Cell Culture and Transfections
Stable cell lines PB-dSaCas9-VPR-1 and PB-dSpCas9-KRAB-3 were established from FreeStyle™ 293-F cells (Gibco) with piggyBac transposon system by limiting dilution method (unpublished data) and maintained in FreeStyle™ 293 Expression Medium (Gibco) in 125 ml Erlenmeyer flasks (Nalgene) and cultivated at 37°C in the atmosphere with 8% CO2 on PSU-20i Multi-functional Orbital Shaker at 140 rpm according to the protocol from Vink et al. (16). Transfections of stable cell lines were done using 293fectin Transfection Reagent (Gibco) according to the manufacturer’s protocol optimized for 2 ml per well. When cells reached ≥90 viability, they were plated in non-treated 6-well plates at a concentration of 500,000 cells/ml and were transfected with 2 μg of plasmids diluted in Opti-MEM I Reduced Serum Medium (Gibco) to reach a volume of 80 ml. For enhanced expression of immunoglobulin G, cells were transfected with a plasmid containing gRNA and IgG heavy and light chain, p3SVLT, pORF-hp21 and pORF-hp27 in the ratio: 0.69/0.01/0.05/0.25 (16). Cells were collected 5 days after transfection by centrifugation at 4,000g (5 min). The cell pellet was used for gene expression profiling, while the supernatant was used for glycan analysis.
Quantitative Real-Time PCR (qPCR)
For gene expression profiling, total RNA was extracted with RNeasy Mini Kit (Qiagen) from cell pellets collected five days after transfection. Reverse transcription was done on 50 ng of total isolated RNA using the PrimeScript RTase (TaKaRa) and random hexamer primers (Invitrogen) for TaqMan Gene Expression Assay or on 5 ng of total isolated RNA (pretreated with TURBO DNase (Invitrogen)) for SYBR Green Gene Expression Assay. Both variants of RT-qPCR were performed according to the manufacturer’s protocol using the 7500 Fast Real-Time PCR System using TaqMan Gene Expression Master Mix with the following assays: Hs01021970_m1 (RUNX1), Hs00205508_m1 (SPINK4), Hs01023022_m1 (ELL2), Hs00155245_m1 (B4GALT1) and Hs02800695_m1 (HPRT1) or PowerUp SYBR Green Master Mix with primer sequences listed in Supplementary Table 8. The mean value of 12 replicates was normalized to the expression of the HPRT1 gene as endogenous control and was analysed using the ΔΔCt method (23). Fold change (FC) was shown relative to gene expression in cells transfected with a plasmid expressing non-targeting gRNA.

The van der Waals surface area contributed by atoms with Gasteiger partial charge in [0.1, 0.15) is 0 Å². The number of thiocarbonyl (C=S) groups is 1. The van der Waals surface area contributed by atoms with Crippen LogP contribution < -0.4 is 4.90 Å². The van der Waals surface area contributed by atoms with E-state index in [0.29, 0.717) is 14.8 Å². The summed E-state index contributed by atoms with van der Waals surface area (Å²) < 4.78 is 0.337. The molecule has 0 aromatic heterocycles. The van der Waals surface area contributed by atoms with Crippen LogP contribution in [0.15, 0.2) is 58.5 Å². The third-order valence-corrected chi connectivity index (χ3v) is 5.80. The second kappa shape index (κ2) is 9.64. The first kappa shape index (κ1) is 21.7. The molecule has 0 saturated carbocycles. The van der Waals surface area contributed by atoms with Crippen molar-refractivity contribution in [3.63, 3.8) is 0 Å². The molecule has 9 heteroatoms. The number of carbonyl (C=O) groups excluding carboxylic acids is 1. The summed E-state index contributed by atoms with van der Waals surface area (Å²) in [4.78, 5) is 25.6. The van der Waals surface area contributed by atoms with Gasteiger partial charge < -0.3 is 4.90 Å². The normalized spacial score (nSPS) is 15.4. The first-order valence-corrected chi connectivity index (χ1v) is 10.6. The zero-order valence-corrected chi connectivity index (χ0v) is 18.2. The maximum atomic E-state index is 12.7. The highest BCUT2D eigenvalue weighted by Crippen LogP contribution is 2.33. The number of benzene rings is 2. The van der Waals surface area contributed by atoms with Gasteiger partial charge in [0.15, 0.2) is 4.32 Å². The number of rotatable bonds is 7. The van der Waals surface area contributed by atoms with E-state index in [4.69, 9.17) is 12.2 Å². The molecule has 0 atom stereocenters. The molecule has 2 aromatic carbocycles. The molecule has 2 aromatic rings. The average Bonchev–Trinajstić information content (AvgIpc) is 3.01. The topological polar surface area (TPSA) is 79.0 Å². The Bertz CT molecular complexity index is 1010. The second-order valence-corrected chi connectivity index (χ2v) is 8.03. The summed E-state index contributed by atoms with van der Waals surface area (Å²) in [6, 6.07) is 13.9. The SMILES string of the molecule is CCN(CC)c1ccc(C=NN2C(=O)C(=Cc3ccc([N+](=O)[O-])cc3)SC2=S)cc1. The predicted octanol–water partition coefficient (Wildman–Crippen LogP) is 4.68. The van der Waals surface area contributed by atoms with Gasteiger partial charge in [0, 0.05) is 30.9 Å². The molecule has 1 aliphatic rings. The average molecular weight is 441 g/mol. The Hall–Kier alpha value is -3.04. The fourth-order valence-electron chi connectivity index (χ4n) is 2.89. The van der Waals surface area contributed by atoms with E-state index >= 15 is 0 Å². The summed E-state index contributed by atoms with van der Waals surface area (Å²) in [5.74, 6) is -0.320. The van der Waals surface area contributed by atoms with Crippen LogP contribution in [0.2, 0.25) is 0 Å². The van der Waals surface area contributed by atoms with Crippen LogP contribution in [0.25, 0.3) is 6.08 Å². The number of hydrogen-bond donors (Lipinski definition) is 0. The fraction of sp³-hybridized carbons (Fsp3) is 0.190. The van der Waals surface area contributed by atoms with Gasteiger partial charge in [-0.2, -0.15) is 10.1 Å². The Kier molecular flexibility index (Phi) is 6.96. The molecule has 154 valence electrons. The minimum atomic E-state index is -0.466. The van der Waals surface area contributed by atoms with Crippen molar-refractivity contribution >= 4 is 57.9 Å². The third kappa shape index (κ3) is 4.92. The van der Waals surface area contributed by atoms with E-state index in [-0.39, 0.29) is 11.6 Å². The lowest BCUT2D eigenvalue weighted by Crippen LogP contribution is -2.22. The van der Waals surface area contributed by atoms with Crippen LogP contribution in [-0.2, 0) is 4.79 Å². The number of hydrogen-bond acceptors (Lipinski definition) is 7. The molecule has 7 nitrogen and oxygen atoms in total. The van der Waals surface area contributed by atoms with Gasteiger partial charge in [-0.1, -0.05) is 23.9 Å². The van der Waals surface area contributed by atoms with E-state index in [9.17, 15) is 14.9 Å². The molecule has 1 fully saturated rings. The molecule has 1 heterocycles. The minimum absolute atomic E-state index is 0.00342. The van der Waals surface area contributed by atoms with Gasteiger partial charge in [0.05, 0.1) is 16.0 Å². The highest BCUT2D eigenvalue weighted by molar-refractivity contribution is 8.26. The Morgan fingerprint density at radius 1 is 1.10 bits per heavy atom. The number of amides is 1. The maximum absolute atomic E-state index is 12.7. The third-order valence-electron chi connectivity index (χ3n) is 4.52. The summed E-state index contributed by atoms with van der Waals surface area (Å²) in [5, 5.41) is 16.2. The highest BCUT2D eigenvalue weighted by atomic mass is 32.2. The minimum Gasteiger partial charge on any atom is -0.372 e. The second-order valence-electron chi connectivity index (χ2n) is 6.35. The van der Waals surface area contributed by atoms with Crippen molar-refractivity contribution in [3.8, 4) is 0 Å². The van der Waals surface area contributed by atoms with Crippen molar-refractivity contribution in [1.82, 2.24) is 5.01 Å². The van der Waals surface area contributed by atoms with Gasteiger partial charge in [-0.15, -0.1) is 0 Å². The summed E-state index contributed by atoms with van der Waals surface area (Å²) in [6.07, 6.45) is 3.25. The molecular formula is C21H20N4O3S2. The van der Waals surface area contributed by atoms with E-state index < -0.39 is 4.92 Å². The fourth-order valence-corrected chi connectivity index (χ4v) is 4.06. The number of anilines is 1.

IgG Isolation From FreeStyle™ 293-F Cells, N-Glycan Release, Labeling and HILIC-UPLC Analysis
IgG was isolated from FreeStyle 293-F cell culture supernatants using Protein G Agarose fast flow beads (Merck, Germany). The beads were prewashed three times with 10× bead volume of 1× PBS. In each washing step, beads were resuspended in 1× PBS, centrifugated at 150×g for 10 s, and the supernatant was removed. After the last wash, prewashed beads were resuspended in 1× PBS to make a 50:50 (v/v) beads slurry. Approximately 2 ml of FreeStyle 293-F cell culture supernatant were mixed with an equal volume of 1× PBS and 40 µl of prepared 50% bead slurry in a 5 ml tube. The samples were resuspended by pipetting action and incubated 1 h at room temperature with gentle shaking to allow IgG to bind to the beads. During the incubation period, the samples were resuspended twice by pipetting action. After incubation, the samples were centrifugated at 150×g for 10 s, and the supernatants were then carefully removed and discarded. The beads were washed three times with 300 µl of 1× PBS and three times with 300 µl of ultrapure water to remove non-specifically bound proteins. After washing steps, bound IgG was eluted by incubating the beads in 100 µl of 0.1 M formic acid (Merck) for 15 min at room temperature with gentle shaking. Eluted IgG was neutralised with 17 µl of 1M ammonium bicarbonate (Merck, Germany). IgG concentration in the eluate was measured using Nanodrop 8000 (Thermo Scientific, USA). Samples were subsequently dried in a vacuum concentrator.